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Prayer of the Guest Chaplain of the U.S. House of Representatives: Rabbi Mara Nathan on 19 January 2018

https://opensiddur.org/?p=20000 Prayer of the Guest Chaplain of the U.S. House of Representatives: Rabbi Mara Nathan on 19 January 2018 2018-04-29 01:08:39 The Opening Prayer given in the U.S. House of Representatives on 19 January 2018. Text the Open Siddur Project United States Congressional Record United States Congressional Record Mara Nathan https://opensiddur.org/copyright-policy/ United States Congressional Record https://www.law.cornell.edu/uscode/text/17/105 United States of America Opening Prayers for Legislative Bodies Prayers of Guest Chaplains תחינות teḥinot 21st century C.E. 58th century A.M. English vernacular prayer House of Representatives 115th Congress

Guest Chaplain: Rabbi Mara Nathan, Temple Beth-El, San Antonio, TX
Sponsor: Rep. Joaquin Castro, (D-TX)
Date of Prayer: 01/19/2018

One Minute Speech Given in Recognition of the Guest Chaplain:

Mr. CASTRO of Texas. Mr. Speaker, I rise to recognize our congressional prayer leader today, Rabbi Mara Nathan, and thank her for being here.

Rabbi Nathan began her tenure at Temple Beth–El in San Antonio in July 2014, where she was the first woman to serve as senior rabbi of a major congregation in the State of Texas.

At Temple Beth–El, Rabbi Nathan spent her time contributing to her congregation through community building, worship innovation, and teaching Torah to learners of all ages.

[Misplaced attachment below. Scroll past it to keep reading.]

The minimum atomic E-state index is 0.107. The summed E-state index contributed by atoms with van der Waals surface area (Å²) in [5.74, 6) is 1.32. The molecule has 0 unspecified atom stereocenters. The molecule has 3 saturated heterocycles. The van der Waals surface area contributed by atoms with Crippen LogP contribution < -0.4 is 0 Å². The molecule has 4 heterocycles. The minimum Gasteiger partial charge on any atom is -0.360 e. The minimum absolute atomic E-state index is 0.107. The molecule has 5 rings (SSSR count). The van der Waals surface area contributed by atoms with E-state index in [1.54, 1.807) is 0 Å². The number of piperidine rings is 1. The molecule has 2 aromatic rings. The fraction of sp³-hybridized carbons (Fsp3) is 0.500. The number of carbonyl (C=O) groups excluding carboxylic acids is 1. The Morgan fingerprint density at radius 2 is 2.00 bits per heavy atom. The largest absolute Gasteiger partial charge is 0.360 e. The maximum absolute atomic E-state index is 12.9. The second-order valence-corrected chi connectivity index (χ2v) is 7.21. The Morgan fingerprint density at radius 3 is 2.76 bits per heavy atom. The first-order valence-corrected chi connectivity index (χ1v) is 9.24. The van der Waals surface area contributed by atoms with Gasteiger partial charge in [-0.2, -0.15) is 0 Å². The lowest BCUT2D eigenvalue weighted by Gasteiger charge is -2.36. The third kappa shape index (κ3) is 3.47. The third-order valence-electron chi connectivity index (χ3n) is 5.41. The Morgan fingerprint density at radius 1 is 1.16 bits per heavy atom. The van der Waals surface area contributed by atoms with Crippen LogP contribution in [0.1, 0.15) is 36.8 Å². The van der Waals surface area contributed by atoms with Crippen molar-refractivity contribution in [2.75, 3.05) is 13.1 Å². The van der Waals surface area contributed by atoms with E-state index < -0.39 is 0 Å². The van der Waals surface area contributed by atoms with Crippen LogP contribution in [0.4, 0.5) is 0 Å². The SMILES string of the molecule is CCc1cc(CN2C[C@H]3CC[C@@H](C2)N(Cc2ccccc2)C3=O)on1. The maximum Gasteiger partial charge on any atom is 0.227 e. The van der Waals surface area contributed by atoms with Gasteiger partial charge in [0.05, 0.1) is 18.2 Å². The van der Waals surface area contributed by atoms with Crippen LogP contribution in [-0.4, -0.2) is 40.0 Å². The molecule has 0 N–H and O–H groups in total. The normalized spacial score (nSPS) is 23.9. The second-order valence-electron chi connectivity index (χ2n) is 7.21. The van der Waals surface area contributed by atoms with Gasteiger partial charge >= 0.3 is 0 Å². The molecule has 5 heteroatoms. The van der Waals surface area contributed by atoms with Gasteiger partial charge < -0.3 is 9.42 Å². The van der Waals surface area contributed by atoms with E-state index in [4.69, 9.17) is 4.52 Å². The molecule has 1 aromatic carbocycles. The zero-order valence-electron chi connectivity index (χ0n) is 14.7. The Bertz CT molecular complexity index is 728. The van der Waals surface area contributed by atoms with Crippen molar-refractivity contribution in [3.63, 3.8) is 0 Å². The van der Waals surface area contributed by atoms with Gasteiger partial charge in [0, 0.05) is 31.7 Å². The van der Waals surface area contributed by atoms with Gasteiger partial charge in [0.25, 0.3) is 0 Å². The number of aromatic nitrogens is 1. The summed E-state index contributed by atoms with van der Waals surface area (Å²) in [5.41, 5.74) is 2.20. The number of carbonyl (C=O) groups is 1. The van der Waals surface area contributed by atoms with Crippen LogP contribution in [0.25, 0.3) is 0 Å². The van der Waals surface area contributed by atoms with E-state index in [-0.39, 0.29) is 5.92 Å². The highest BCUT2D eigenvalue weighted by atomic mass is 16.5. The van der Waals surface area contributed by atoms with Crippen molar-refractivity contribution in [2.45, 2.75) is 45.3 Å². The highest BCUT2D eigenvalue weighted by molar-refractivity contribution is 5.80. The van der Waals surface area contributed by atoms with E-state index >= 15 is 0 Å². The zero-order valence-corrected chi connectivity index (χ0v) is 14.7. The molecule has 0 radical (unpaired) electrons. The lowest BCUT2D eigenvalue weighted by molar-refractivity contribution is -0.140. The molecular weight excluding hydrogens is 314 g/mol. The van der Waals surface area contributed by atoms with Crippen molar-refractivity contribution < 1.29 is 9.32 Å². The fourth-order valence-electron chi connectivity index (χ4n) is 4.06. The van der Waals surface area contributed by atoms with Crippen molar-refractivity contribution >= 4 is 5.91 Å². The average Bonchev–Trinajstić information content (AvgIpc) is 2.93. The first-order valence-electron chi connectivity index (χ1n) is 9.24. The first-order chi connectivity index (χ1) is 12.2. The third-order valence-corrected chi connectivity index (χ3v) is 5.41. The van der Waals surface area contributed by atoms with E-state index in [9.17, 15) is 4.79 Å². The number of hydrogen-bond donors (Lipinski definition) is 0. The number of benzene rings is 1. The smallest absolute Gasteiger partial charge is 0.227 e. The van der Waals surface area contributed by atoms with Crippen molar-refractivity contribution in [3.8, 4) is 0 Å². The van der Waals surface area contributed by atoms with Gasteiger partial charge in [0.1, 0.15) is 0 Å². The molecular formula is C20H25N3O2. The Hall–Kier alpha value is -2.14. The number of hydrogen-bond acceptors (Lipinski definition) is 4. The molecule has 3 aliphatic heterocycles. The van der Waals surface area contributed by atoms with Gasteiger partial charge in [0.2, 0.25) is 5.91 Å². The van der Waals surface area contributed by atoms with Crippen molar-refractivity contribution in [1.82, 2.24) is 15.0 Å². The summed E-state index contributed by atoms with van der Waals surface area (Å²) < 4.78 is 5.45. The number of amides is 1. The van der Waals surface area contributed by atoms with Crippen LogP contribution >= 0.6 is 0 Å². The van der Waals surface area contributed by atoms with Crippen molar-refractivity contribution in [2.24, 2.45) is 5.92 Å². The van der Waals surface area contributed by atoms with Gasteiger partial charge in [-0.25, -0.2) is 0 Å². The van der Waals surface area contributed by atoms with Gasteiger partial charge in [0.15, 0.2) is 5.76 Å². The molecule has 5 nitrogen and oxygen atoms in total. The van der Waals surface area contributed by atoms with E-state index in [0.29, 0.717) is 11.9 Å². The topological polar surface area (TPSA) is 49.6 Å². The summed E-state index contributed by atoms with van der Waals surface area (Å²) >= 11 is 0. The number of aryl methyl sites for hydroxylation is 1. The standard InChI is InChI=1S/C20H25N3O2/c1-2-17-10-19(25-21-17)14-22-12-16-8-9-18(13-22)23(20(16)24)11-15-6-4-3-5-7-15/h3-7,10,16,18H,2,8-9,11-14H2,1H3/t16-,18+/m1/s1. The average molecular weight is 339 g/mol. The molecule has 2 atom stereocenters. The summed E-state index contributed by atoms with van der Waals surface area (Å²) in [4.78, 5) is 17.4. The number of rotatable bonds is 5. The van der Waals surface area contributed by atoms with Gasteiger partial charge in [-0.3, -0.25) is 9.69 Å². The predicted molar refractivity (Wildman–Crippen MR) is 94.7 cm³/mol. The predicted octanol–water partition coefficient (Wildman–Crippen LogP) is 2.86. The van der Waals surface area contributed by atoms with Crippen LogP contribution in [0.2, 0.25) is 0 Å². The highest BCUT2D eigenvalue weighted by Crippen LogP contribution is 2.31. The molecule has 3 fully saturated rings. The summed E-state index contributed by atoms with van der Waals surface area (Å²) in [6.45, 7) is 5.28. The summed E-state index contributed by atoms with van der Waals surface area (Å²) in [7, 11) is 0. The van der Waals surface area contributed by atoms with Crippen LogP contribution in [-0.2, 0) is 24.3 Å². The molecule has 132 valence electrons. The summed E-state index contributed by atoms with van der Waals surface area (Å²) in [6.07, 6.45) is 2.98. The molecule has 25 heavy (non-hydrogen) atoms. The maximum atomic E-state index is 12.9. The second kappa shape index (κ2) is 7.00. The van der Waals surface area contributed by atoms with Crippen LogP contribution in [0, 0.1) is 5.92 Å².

Prior to being ordained in 2000 by the Hebrew Union College–Jewish Institute of Religion in New York, she received a bachelor of arts degree in history as well as certificates in Jewish studies and women’s studies from Northwestern University in 1993.

During her studies, she was a recipient of the Steinhardt Fellowship, a scholarship awarded to rabbinical students to further informal education with teens and college–age students, and received academic awards for Hebrew, history, and Talmudic studies.

Before coming to San Antonio, Rabbi Nathan served almost 20 years at Larchmont Temple in New York, from 1994 to 2014, playing an instrumental role in all aspects of congregational life, including spiritual worship, ritual, and teaching.

We are happy to have Rabbi Nathan; her husband, Larry; and their children, Isaac, Solomon, and Miriam, in the San Antonio community.

Thank you, Rabbi, for your words of inspiration.


Contribute a translation Source (English)

Opening Prayer Given by the Guest Chaplain:

Holy One of blessing,
You are the source of all.
Regardless of our faith traditions,
we recognize a force in the universe
calling each of us to fulfill our potential.

We challenge ourselves
to compensate for our shortcomings
and emphasize our talents and energies
for the greater good.
We dedicate ourselves,
each in our own way,
to a life of service and meaning.
Committed to the ideals of our great Nation,
we are ever working towards the promise
of what is still yet to be.

Therefore,
we pray that You bestow
the blessings of foresight,
compassion,
and patience
upon the women and men of our Congress.
May they be united in working for the good of our Nation,
and may they recognize
the spark of holiness